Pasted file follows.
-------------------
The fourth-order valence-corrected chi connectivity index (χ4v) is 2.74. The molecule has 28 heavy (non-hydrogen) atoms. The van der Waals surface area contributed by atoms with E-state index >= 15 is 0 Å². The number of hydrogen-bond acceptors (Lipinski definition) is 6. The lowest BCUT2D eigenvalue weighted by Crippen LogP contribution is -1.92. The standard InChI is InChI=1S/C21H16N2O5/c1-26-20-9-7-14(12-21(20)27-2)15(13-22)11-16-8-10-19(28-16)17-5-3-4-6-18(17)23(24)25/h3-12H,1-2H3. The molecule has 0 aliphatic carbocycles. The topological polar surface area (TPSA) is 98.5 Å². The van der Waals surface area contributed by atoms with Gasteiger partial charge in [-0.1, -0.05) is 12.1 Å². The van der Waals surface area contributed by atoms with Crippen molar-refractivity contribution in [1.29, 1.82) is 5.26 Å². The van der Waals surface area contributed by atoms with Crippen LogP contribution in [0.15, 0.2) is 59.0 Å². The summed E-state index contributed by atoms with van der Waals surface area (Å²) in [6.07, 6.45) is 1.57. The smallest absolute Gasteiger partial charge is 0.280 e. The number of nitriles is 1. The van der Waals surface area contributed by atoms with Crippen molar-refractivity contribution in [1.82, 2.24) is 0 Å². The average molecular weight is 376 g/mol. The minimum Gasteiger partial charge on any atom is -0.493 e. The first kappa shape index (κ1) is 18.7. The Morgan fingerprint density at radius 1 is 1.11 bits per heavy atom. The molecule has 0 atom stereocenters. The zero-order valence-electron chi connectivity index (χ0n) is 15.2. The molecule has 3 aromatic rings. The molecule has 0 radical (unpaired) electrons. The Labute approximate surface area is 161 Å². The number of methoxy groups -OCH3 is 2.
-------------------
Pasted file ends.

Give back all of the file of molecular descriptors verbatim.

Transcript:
The fourth-order valence-corrected chi connectivity index (χ4v) is 2.74. The molecule has 28 heavy (non-hydrogen) atoms. The van der Waals surface area contributed by atoms with E-state index >= 15 is 0 Å². The number of hydrogen-bond acceptors (Lipinski definition) is 6. The lowest BCUT2D eigenvalue weighted by Crippen LogP contribution is -1.92. The standard InChI is InChI=1S/C21H16N2O5/c1-26-20-9-7-14(12-21(20)27-2)15(13-22)11-16-8-10-19(28-16)17-5-3-4-6-18(17)23(24)25/h3-12H,1-2H3. The molecule has 0 aliphatic carbocycles. The topological polar surface area (TPSA) is 98.5 Å². The van der Waals surface area contributed by atoms with Gasteiger partial charge in [-0.1, -0.05) is 12.1 Å². The van der Waals surface area contributed by atoms with Crippen molar-refractivity contribution in [1.29, 1.82) is 5.26 Å². The van der Waals surface area contributed by atoms with Crippen LogP contribution in [0.15, 0.2) is 59.0 Å². The summed E-state index contributed by atoms with van der Waals surface area (Å²) in [6.07, 6.45) is 1.57. The smallest absolute Gasteiger partial charge is 0.280 e. The number of nitriles is 1. The van der Waals surface area contributed by atoms with Crippen molar-refractivity contribution in [1.82, 2.24) is 0 Å². The average molecular weight is 376 g/mol. The minimum Gasteiger partial charge on any atom is -0.493 e. The first kappa shape index (κ1) is 18.7. The Morgan fingerprint density at radius 1 is 1.11 bits per heavy atom. The molecule has 0 atom stereocenters. The zero-order valence-electron chi connectivity index (χ0n) is 15.2. The molecule has 3 aromatic rings. The molecule has 0 radical (unpaired) electrons. The Labute approximate surface area is 161 Å². The number of methoxy groups -OCH3 is 2.